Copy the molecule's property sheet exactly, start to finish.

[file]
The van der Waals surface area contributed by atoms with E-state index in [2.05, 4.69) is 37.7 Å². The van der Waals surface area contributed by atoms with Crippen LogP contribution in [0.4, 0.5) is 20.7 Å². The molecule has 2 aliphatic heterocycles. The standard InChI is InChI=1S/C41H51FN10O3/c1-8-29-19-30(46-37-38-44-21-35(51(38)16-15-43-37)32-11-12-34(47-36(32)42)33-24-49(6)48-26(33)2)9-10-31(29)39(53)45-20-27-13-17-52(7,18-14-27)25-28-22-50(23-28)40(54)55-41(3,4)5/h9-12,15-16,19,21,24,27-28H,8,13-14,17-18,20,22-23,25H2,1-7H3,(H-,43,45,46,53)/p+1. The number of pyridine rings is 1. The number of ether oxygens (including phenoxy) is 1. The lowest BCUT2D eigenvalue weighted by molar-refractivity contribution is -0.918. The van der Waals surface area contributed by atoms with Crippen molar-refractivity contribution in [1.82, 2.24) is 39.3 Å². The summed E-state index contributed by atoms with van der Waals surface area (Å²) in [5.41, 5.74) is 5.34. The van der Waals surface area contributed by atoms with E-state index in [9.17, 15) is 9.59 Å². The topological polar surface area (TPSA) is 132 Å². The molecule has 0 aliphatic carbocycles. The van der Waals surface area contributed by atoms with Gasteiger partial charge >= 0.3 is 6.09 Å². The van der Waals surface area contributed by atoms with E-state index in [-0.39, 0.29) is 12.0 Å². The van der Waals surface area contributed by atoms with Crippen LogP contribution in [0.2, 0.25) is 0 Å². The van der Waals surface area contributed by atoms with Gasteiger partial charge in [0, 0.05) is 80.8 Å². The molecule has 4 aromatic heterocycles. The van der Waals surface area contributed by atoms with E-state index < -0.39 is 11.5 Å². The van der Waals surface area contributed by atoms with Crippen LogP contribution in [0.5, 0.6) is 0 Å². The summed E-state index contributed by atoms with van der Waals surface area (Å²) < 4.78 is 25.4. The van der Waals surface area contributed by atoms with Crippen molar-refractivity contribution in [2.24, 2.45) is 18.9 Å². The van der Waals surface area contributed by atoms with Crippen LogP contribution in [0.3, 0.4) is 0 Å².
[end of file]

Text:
The van der Waals surface area contributed by atoms with E-state index in [2.05, 4.69) is 37.7 Å². The van der Waals surface area contributed by atoms with Crippen LogP contribution in [0.4, 0.5) is 20.7 Å². The molecule has 2 aliphatic heterocycles. The standard InChI is InChI=1S/C41H51FN10O3/c1-8-29-19-30(46-37-38-44-21-35(51(38)16-15-43-37)32-11-12-34(47-36(32)42)33-24-49(6)48-26(33)2)9-10-31(29)39(53)45-20-27-13-17-52(7,18-14-27)25-28-22-50(23-28)40(54)55-41(3,4)5/h9-12,15-16,19,21,24,27-28H,8,13-14,17-18,20,22-23,25H2,1-7H3,(H-,43,45,46,53)/p+1. The number of pyridine rings is 1. The number of ether oxygens (including phenoxy) is 1. The lowest BCUT2D eigenvalue weighted by molar-refractivity contribution is -0.918. The van der Waals surface area contributed by atoms with Crippen molar-refractivity contribution in [1.82, 2.24) is 39.3 Å². The summed E-state index contributed by atoms with van der Waals surface area (Å²) in [5.41, 5.74) is 5.34. The van der Waals surface area contributed by atoms with E-state index in [9.17, 15) is 9.59 Å². The topological polar surface area (TPSA) is 132 Å². The molecule has 0 aliphatic carbocycles. The van der Waals surface area contributed by atoms with Gasteiger partial charge >= 0.3 is 6.09 Å². The van der Waals surface area contributed by atoms with E-state index in [-0.39, 0.29) is 12.0 Å². The van der Waals surface area contributed by atoms with Crippen LogP contribution in [0.2, 0.25) is 0 Å². The van der Waals surface area contributed by atoms with Gasteiger partial charge in [0, 0.05) is 80.8 Å². The molecule has 4 aromatic heterocycles. The van der Waals surface area contributed by atoms with E-state index < -0.39 is 11.5 Å². The van der Waals surface area contributed by atoms with Crippen LogP contribution in [0.5, 0.6) is 0 Å². The summed E-state index contributed by atoms with van der Waals surface area (Å²) < 4.78 is 25.4. The van der Waals surface area contributed by atoms with Crippen molar-refractivity contribution in [2.24, 2.45) is 18.9 Å². The van der Waals surface area contributed by atoms with Crippen LogP contribution in [0.3, 0.4) is 0 Å².